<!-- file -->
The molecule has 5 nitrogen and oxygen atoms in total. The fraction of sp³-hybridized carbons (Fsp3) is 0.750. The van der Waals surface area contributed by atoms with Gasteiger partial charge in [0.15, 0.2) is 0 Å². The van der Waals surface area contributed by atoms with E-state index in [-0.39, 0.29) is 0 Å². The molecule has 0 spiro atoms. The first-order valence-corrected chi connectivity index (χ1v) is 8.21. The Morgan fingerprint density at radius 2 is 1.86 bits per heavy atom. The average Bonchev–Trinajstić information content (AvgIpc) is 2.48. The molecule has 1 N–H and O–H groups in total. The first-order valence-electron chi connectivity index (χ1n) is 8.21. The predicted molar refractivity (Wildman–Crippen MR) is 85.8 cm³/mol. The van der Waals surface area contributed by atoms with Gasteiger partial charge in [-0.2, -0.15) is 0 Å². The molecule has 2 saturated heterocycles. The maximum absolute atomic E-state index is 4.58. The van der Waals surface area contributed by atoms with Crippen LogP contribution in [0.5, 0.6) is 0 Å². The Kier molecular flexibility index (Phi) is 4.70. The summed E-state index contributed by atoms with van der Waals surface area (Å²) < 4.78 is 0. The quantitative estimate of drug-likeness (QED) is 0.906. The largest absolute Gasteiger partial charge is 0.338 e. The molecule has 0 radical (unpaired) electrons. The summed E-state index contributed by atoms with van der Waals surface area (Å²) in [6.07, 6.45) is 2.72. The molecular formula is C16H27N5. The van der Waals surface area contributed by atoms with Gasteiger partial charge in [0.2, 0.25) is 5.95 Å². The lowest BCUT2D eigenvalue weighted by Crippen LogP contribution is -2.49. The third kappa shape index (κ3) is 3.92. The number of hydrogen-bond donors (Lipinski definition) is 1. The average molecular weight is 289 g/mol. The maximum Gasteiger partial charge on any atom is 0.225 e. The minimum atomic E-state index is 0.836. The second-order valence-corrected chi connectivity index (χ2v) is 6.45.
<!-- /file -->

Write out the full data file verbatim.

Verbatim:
The molecule has 5 nitrogen and oxygen atoms in total. The fraction of sp³-hybridized carbons (Fsp3) is 0.750. The van der Waals surface area contributed by atoms with Gasteiger partial charge in [0.15, 0.2) is 0 Å². The van der Waals surface area contributed by atoms with E-state index in [-0.39, 0.29) is 0 Å². The molecule has 0 spiro atoms. The first-order valence-corrected chi connectivity index (χ1v) is 8.21. The Morgan fingerprint density at radius 2 is 1.86 bits per heavy atom. The average Bonchev–Trinajstić information content (AvgIpc) is 2.48. The molecule has 1 N–H and O–H groups in total. The first-order valence-electron chi connectivity index (χ1n) is 8.21. The predicted molar refractivity (Wildman–Crippen MR) is 85.8 cm³/mol. The van der Waals surface area contributed by atoms with Gasteiger partial charge in [-0.2, -0.15) is 0 Å². The molecule has 2 saturated heterocycles. The maximum absolute atomic E-state index is 4.58. The van der Waals surface area contributed by atoms with Crippen LogP contribution in [0.5, 0.6) is 0 Å². The Kier molecular flexibility index (Phi) is 4.70. The summed E-state index contributed by atoms with van der Waals surface area (Å²) < 4.78 is 0. The quantitative estimate of drug-likeness (QED) is 0.906. The largest absolute Gasteiger partial charge is 0.338 e. The molecule has 0 radical (unpaired) electrons. The summed E-state index contributed by atoms with van der Waals surface area (Å²) in [6.07, 6.45) is 2.72. The molecular formula is C16H27N5. The van der Waals surface area contributed by atoms with Gasteiger partial charge in [0.2, 0.25) is 5.95 Å². The lowest BCUT2D eigenvalue weighted by Crippen LogP contribution is -2.49. The third kappa shape index (κ3) is 3.92. The number of hydrogen-bond donors (Lipinski definition) is 1. The average molecular weight is 289 g/mol. The maximum Gasteiger partial charge on any atom is 0.225 e. The minimum atomic E-state index is 0.836. The second-order valence-corrected chi connectivity index (χ2v) is 6.45.